SW: I hear some of that again with your playing on the first Niacin Record. You locked in with Dennis Chambers.
BS: Having been playing for so long, I've been into many different things. At several points in my life I would get into something and learn it, then move on to something else. So it's easier to go back to that. Like, some of the Niacin is somewhat progressive and I was way into the first wave of Progressive like Genesis and King Crimson and also Return to Forever, Mahavishnu Orchestra and that whole era. But at the same time I was into Fathers & Sons with Mike Bloomefield and all these older blues guys like Muddy Waters etc. I played that record non stop for like two years. So, it's easier for me to draw on that than If I never had that background.
SW: How did the Niacin project come about?
BS: Well Guitar World was doing a compilation and I thought I'd throw them a loop and do a track that had NO guitar. I'd never done anything with a B3 player before so I thought it would be cool to do a thing with just Bass, Drums and a B3 Organ. So we did a recording with Pat Torpe on drums and called the track Niacin you know, Niacin is the Vitamin B3, get it? It was so easy doing this, I suggested to John Novello (B3, vitamin guy) that we do a whole record. I've always been a huge B3 fan. The Rascals, Vanilla Fudge were big B3 bands, (bassist) Tim Bogert is one of my biggest influences ever. Then we hooked up with Dennis Chambers.
SW: How was it playing with Dennis?
BS: Oh man, I mean, I know how to keep in time and lock in with the drummer. My standard procedure is to lock in with the drummer as I've done since the very early days. But Dennis does such unique things with time. In the beginning he would sound like he was off, a little behind or something but then I figured it out and it really enabled me to learn so much more about bass, rhythm, time and grooves. It was like getting a doctorate degree in Grooveology. He's so easy to get along with too, such a nice guy. With Dennis it was a whole new education. I feel so much more confident in areas of music that I had touched on but didn't quite understand. He's changed my playing a lot. Of all the musicians I've ever worked with on any instrument, Dennis is the best.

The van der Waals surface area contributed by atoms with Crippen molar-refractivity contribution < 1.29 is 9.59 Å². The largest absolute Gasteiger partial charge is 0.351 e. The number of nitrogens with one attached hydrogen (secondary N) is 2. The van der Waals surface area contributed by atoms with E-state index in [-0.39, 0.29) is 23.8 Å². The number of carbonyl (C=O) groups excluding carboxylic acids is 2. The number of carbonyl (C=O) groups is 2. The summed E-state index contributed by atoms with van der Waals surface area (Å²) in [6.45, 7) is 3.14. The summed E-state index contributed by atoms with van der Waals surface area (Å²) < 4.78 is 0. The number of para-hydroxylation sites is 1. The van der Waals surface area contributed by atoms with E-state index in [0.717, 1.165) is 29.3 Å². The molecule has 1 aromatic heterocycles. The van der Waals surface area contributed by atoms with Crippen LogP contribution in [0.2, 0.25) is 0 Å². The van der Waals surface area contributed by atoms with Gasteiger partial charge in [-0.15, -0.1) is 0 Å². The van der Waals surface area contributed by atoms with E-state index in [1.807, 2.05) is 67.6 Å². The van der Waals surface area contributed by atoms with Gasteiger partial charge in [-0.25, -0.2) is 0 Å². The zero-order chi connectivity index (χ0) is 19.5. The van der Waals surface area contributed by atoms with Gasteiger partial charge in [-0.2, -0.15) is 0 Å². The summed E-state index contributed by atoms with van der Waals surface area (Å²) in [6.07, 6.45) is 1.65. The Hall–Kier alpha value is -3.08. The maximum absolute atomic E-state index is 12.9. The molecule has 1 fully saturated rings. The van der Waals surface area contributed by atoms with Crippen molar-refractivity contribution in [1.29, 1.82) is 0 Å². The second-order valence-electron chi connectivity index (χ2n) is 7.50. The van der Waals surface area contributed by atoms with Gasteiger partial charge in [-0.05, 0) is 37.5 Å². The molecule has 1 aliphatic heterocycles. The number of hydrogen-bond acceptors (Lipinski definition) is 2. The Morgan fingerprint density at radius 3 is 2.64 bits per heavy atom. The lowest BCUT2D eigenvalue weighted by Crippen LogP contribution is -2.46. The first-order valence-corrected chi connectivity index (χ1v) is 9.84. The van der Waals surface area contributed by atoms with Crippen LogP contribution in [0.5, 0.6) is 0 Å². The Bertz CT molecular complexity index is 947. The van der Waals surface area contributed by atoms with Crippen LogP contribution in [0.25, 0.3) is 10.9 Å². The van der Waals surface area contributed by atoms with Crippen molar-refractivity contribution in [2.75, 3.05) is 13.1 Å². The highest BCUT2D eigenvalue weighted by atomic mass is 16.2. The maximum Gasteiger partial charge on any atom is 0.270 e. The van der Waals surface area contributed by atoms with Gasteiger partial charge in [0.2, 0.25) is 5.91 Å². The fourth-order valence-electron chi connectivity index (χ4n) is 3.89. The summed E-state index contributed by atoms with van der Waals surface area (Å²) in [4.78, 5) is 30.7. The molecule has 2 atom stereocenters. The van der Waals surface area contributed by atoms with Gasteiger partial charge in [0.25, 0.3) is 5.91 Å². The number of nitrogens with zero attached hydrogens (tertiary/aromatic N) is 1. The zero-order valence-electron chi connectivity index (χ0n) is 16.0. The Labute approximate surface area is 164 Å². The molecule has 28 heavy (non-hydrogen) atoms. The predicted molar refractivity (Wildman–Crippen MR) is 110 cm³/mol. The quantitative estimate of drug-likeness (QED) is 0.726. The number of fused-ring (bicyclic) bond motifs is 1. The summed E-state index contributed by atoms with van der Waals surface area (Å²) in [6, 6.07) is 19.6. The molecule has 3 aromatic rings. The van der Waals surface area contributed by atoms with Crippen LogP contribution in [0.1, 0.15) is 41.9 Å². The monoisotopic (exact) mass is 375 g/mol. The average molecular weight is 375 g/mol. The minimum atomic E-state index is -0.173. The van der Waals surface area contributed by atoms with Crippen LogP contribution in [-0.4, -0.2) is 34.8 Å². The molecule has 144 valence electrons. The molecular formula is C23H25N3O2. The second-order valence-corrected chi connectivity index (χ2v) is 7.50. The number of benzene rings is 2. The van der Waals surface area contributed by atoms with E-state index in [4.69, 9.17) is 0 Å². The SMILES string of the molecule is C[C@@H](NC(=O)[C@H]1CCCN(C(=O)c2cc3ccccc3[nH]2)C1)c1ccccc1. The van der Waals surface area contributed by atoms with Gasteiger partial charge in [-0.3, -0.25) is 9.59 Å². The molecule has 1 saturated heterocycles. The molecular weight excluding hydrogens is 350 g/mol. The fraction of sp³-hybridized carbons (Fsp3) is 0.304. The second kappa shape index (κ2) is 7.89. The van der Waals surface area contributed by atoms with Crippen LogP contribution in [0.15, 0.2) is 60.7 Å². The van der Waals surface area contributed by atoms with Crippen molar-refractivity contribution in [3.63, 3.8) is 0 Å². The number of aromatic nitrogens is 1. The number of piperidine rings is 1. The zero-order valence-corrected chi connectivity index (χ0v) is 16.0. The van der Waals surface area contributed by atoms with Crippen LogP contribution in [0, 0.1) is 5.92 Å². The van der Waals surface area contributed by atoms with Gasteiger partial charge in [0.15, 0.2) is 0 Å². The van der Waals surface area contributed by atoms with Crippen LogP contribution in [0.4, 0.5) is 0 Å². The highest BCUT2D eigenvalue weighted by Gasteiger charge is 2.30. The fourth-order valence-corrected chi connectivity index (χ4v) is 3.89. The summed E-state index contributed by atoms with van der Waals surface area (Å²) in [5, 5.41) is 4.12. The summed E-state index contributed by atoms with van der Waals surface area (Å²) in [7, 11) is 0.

SW: There's a new Niacin record called Hi Bias?
BS: Yeah, Chick Corea came in and played on a track. He played the Fender Rhodes. It was funny cause we're sitting there working something out and I realized "Whoa, that's Chick Corea!". And we're working out some changes on a song that he had written which I had learned off the tape, so he wrote out the changes on sheet music and I thought "Oh, boy.." cause I don't read, but he played it out a few times and I just listened and figured it out and managed to fake my way through it. I got nervous when he pulled out this notation paper with squiggly little lines on it.
SW: You mentioned you're working on a solo record which is highly anticipated.
BS: Yeah, I've been talking about it for a while. I thought to do a solo bass record I might as well not try to make a hit with it but design it to be completely nuts. Do all my wacky Schtick and go berserk. I don't want to try and do something where one song has singing or tone it down to try to appeal to both sides of the crowd. I've given up on that. I want it to be dark and rippin', show my dark side. Some of it might be done with loops and other electronic rhythms and a few might be more in a live setting with other players. A lot of times I just go up to my roof top and play so I'm gonna try to record this and see what I like and build stuff from that. I want to try and do it in a very non traditional way.
SW: Sounds very organic.
BS: I want to take advantage of the technology of recording in my own house with my home studio. It's something that wasn't really available 10 years ago so I'm just gonna go completely nuts with it.
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